The centrality of today feels like a double tragedy. The Gospel retells the details of the tragic murder of John the Baptist and that is framed in the feast of St. Agatha.
We aren’t sure if Agatha was born in Catania or Palermo. The trivial details have long been forgotten. What is remembered is her single-heartedness. What has been passed down and written about is how highly she was venerated in Christian antiquity. She was put to death during the persecution of Decius for her unwavering belief in God.
From her very early years Agatha dedicated her life to God as a consecrated virgin. She desired to give herself totally to Jesus and the Church in a life of prayer and service. A high diplomat named Quintianus thought he could get her to turn away from her vow to God and force her to marry him. Polite proposals escalated to harassment, arrests, imprisonment, and hideous torture. Through all of it Agatha continued her simple prayer of single-heartedness to Christ. Even the prayer attributed to her death, was a single-heart devotion. “Lord, my Creator, you have ever protected me from the cradle; you have taken me from the love of the world, and given me patience to suffer: receive now my soul.”
Agatha’s example is her perseverance in running the race and keeping her eyes fixed on Jesus, the leader and perfector of faith. She embraced the joy found in the presence of Christ, understanding it as the fullness and completeness of life.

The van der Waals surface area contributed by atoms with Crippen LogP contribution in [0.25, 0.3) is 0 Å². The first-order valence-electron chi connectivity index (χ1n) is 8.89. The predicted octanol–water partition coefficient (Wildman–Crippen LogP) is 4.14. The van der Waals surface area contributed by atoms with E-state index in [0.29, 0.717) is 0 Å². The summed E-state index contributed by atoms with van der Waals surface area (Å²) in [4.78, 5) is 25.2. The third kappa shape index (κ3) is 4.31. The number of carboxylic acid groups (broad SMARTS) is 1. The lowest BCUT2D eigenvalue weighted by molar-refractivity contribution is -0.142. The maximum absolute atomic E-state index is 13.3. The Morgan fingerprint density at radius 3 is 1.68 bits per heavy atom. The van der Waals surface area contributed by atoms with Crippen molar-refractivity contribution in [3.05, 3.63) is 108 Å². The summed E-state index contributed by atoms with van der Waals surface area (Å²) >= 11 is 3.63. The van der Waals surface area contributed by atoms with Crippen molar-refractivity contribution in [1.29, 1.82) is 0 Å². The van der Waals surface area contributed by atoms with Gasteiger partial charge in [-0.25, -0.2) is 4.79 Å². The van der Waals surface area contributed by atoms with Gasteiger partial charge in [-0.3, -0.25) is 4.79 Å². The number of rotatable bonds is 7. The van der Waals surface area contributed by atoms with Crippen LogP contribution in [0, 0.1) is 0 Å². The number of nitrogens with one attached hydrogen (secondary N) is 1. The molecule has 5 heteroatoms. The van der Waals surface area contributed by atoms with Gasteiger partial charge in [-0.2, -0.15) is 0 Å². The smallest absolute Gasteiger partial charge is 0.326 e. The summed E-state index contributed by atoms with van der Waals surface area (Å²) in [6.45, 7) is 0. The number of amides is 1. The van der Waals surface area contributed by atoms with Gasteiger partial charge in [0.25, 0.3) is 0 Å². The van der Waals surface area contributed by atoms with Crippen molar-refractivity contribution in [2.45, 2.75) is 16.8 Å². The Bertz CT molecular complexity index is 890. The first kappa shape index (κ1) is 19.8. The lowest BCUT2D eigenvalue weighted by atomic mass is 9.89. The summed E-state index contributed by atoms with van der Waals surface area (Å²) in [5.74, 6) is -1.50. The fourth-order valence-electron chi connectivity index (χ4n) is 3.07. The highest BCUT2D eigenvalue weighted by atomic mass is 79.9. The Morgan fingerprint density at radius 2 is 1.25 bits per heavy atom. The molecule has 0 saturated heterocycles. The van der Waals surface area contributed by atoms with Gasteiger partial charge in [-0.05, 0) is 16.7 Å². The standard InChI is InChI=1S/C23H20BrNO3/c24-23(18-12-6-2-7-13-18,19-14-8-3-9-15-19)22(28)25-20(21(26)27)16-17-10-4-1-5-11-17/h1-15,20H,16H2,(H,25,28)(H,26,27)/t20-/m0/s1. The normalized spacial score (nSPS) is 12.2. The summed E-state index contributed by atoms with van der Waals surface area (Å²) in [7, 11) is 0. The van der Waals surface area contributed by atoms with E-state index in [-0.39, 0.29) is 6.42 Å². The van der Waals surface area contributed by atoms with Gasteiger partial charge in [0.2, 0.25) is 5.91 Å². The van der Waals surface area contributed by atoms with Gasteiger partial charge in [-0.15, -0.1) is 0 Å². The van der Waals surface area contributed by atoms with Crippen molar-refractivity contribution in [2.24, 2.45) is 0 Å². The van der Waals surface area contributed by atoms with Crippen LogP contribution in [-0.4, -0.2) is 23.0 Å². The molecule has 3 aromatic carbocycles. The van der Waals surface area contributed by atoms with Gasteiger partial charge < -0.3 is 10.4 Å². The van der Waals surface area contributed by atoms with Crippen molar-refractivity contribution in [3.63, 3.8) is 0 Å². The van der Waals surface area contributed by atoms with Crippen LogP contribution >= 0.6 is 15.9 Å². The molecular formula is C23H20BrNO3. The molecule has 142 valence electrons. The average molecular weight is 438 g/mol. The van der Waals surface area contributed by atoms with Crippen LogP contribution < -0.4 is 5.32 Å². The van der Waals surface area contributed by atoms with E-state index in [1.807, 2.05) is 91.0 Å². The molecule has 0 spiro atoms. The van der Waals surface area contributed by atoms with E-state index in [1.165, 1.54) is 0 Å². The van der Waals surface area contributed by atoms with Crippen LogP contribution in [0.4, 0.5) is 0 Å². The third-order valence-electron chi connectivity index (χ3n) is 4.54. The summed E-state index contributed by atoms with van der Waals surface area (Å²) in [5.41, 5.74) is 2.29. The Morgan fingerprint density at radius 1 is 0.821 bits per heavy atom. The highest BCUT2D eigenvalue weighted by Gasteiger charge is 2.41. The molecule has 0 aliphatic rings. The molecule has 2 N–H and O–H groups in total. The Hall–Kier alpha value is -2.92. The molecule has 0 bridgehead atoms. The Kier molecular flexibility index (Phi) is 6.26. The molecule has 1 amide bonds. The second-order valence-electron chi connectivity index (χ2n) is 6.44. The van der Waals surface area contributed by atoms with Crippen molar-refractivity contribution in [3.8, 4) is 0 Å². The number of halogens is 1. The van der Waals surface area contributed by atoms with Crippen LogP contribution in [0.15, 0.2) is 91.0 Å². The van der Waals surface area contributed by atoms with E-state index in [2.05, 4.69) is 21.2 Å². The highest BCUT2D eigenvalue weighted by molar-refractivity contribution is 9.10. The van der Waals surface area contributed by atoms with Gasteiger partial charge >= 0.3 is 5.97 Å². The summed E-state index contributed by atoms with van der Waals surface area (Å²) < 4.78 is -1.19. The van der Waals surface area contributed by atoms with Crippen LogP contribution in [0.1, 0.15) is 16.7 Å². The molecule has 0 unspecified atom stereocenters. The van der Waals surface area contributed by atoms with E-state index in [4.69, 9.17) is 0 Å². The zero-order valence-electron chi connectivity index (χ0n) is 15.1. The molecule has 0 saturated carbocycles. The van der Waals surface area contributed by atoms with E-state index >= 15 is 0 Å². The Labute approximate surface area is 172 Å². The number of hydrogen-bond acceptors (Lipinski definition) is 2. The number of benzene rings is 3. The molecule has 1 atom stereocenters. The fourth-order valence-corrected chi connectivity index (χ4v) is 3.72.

We don’t have the last words of John the Baptist’s life. Yet as I read this gospel today, I’m mostly hearing the guilt and the lack of peace in Herod was facing. Not being able to put the event behind him, Herod was haunted by its memory. So much so that he is starting his own conspiracy theory, “It is John whom I beheaded. He has been raised up.” One of the truths of Mark’s writings is that he is direct, short and to the point. For him to include this detail means it was quite significant.
Today’s first reading from Hebrews concludes with these words. “Remember your leaders who spoke the word of God to you. Consider the outcome of their way of life and imitate their faith. Jesus Christ is the same yesterday, today, and forever.”
That is quite a request given the fact that today we look at two people who were put to death because of their belief in Jesus.
Fr. David Colhour, C.P. is the local superior of St. Vincent Strambi Community in Chicago, Illinois.